Schiff G, Nieva HR, Griswold P, et al. Med Care. 2017;55:797-805.
A recent AHRQ technical brief on ambulatory safety found that evidence for effective interventions is lacking. This cluster-randomized controlled trial examined whether participation in a multimodal quality improvement intervention enhanced safety processes at primary care clinics compared to usual practice. Using chart review, investigators determined that clinics receiving the intervention—which included a learning network, webinars, in-person meetings, and coaching—improved documentation and patient notification for abnormal test results overall. Also, time between test date and treatment plan was shorter in intervention sites. Through pre–post surveys, they learned that patient perceptions of quality and safety improved modestly for coordination and communication but were otherwise similar between the sites. Staff perceptions of safety and quality were similar pre–post and between intervention and control sites. Barriers to improvement included time and resource constraints, staff turnover, health information technology, and local practice variation. The authors recommend further study to determine the potential for multimodal practice-level interventions to enhance outpatient safety.
Pakyz AL, Wang H, Ozcan YA, et al. J Patient Saf. 2021;17:445-450.
Health care–associated infections (HAIs) are a preventable safety problem. This cross-sectional study looked at hospital factors related to HAI incidence. Investigators explored whether the Leapfrog Hospital Safety Score, a composite safety score calculated from publicly reported measures, is associated with HAIs. They also examined the incidence of HAIs in hospitals with Magnet status, conferred by a nurses' trade association in recognition of a positive nursing work environment. Lower Leapfrog safety scores were associated with more Clostridium difficile infections but no differences in other HAIs, and Magnet status was associated with lower rates of methicillin-resistant Staphylococcus aureus infection but worse than expected performance on C. difficile infections. These mixed results do not indicate a strong or consistent relationship between global measures of safety and quality and specific adverse events. A past PSNet interview with Leah Binder, President and CEO of The Leapfrog Group, discussed the development of the Hospital Safety Score.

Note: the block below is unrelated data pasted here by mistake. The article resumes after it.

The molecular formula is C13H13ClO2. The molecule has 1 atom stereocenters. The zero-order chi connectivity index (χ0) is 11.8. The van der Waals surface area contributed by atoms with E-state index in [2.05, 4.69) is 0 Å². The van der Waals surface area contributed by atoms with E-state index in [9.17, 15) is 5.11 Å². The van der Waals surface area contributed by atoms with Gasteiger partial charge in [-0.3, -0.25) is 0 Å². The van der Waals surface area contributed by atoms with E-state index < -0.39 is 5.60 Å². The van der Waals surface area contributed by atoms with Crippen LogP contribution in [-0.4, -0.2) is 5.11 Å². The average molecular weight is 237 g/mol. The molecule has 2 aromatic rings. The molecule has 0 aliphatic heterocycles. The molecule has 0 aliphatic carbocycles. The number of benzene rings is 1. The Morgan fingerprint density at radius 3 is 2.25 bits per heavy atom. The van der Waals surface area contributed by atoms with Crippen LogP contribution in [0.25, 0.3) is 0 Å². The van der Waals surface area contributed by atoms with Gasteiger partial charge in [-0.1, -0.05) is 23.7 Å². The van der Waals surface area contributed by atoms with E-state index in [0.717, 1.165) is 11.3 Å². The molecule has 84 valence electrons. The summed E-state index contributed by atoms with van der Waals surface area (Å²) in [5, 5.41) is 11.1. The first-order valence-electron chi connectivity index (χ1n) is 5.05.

Haynes AB, Edmondson L, Lipsitz S, et al. Ann Surg. 2017;266:923-929.
Checklists have been shown to reduce surgical morbidity and mortality in randomized trials, but results of implementation in clinical settings have been mixed. This study reports on a voluntary, statewide collaborative program to implement a surgical safety checklist in South Carolina hospitals. Participating sites undertook a multifaceted process to support checklist implementation and culture change. Cross-institutional educational activities were available to all hospitals in the collaborative. Investigators determined that rates of surgical complications declined significantly in hospitals involved in the collaborative compared with those that did not participate, which had no change in postsurgical mortality over the same time frame. Past PSNet interviews with Lucian Leape and David Urbach discussed their perspectives on surgical safety checklists.